Later, we also learned that Luca had been displaying another type of symptom of IS. His head would suddenly drop and then he would hold it back up as if nothing happened. It was super quick and we thought he just had a weak neck due to his low muscle tone.
The first step was to get an MRI to ensure there was no malformations in Luca’s brain. Thankfully, his bran looked normal! This was the BEST news that we could ask for during this stressful time.
Since Luca’s spasms were caught early and our neurologist happened to specialize in IS, he recommended the most aggressive course of treatment possible to try to get rid of them as quickly as possible to reduce possibility of any further negative side effect’s on Luca’s brain. Little did we know how rough this treatment would be! Our doctor recommend ACTH (adrenocorticotropic hormone), which is a steroid injection given twice daily for 6 weeks.
Since this is powerful steroid, the side effects are AWFUL. The are irritability, increased appetite and weight gain, high blood pressure, low potassium in the blood, and high blood sugar. I had to learn how to give Luca an injection the the side of his leg. We did the right leg in the morning left leg at night. I had no idea I would have to learn to pull a syringe, let alone inject my son with this thick gel and a not to small needle. I learned quickly and it made me sick to stomach to think of what each injection would do to my child. On one hand, they would fix his brain. On the other, they made him completely miserable.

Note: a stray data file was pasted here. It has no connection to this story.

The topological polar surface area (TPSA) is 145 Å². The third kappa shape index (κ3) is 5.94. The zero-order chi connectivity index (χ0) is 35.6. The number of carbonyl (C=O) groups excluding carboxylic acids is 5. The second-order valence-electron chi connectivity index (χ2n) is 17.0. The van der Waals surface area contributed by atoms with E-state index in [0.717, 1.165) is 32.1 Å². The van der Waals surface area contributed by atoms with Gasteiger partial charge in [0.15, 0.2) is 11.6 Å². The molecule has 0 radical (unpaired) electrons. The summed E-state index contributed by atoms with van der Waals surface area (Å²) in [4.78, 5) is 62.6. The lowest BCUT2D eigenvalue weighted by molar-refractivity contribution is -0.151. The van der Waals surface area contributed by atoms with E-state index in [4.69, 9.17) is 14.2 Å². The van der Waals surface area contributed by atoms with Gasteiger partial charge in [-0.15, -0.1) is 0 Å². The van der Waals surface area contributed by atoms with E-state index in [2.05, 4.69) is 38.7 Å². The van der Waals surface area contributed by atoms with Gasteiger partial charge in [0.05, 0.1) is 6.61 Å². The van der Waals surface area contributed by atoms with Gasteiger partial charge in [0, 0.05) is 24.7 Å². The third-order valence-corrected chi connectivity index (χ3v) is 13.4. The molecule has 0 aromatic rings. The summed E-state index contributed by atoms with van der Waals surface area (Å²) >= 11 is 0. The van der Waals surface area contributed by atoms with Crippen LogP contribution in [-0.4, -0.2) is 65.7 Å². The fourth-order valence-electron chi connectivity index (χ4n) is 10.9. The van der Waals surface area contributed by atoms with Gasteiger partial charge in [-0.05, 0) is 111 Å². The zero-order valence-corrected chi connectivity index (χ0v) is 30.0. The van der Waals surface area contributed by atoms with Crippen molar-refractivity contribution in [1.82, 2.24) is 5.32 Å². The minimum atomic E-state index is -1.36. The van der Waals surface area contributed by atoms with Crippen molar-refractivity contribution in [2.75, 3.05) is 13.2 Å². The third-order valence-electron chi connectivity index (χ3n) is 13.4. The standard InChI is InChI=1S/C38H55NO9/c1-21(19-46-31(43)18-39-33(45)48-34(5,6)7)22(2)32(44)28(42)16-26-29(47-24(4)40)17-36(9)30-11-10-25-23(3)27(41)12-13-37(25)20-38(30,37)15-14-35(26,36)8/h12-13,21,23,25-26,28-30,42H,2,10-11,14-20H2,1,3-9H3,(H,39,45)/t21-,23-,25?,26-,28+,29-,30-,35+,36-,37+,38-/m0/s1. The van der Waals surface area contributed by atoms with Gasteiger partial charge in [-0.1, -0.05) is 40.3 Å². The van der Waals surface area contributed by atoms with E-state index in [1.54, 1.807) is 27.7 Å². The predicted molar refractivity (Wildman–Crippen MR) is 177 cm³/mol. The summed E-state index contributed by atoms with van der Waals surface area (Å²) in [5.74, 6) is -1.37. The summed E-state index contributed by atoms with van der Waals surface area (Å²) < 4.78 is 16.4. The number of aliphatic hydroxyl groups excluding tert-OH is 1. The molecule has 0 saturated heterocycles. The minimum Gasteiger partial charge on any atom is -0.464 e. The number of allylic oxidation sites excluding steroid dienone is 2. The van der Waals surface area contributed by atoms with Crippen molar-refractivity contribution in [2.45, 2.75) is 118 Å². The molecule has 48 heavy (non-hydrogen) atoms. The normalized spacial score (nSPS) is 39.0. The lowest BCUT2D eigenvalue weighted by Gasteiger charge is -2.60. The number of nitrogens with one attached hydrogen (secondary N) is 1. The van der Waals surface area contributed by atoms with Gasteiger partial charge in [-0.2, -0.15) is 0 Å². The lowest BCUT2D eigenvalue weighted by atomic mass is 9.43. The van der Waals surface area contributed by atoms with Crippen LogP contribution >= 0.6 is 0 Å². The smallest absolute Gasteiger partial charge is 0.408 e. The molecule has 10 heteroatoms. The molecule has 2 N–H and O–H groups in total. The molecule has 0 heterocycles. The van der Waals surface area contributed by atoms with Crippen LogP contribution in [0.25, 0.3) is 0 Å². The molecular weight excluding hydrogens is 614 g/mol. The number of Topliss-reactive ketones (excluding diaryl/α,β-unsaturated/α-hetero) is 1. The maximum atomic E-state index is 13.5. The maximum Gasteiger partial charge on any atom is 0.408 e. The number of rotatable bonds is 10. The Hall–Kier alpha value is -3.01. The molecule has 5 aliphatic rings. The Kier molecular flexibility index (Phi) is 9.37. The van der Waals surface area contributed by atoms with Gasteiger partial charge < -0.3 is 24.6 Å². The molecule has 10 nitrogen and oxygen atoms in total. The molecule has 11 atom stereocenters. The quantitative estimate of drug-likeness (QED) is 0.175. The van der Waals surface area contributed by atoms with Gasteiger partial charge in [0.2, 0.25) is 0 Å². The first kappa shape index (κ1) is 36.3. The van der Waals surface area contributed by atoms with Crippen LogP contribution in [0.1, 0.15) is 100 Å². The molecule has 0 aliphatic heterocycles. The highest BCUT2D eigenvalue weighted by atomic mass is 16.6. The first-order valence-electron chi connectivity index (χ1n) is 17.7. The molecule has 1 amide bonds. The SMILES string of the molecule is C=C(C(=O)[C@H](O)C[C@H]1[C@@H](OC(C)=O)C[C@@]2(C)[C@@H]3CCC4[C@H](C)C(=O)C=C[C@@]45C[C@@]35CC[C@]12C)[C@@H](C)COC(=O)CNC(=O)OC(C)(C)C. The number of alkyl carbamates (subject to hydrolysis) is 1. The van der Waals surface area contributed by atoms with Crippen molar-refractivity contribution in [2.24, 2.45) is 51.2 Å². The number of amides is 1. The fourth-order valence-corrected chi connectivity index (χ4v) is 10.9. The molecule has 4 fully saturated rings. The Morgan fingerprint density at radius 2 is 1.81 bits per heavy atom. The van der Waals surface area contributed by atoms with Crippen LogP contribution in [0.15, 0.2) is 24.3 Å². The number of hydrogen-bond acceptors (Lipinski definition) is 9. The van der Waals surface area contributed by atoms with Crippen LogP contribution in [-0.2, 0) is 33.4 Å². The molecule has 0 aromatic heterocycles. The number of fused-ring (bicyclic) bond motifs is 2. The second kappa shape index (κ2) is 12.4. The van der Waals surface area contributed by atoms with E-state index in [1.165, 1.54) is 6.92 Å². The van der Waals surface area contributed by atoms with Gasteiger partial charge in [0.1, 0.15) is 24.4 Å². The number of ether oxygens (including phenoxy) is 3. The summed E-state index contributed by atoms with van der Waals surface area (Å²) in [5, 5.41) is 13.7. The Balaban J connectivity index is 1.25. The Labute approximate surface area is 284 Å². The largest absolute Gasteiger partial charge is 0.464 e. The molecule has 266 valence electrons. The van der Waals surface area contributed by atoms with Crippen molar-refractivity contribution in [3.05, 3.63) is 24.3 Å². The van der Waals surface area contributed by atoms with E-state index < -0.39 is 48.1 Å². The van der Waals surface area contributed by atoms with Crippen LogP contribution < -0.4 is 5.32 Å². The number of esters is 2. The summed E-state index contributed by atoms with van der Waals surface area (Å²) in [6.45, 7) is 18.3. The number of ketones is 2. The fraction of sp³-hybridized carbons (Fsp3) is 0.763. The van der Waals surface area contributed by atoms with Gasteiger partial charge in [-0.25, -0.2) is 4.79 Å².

In the hospital before the medication started:
We started the injections as soon as Luca was admitted as a patient (shortly after the IS diagnosis). We stayed in the hospital for 2 more days to while waiting for insurance approval for this INSANELY expensive medication as well as until the prescription was filled. This could only be done via mail order and we could not leave without a tracking number for Luca’s package. While we were there, we noticed no changes and hoped we would be the lucky ones to escape the nasty side effectives we were warned about.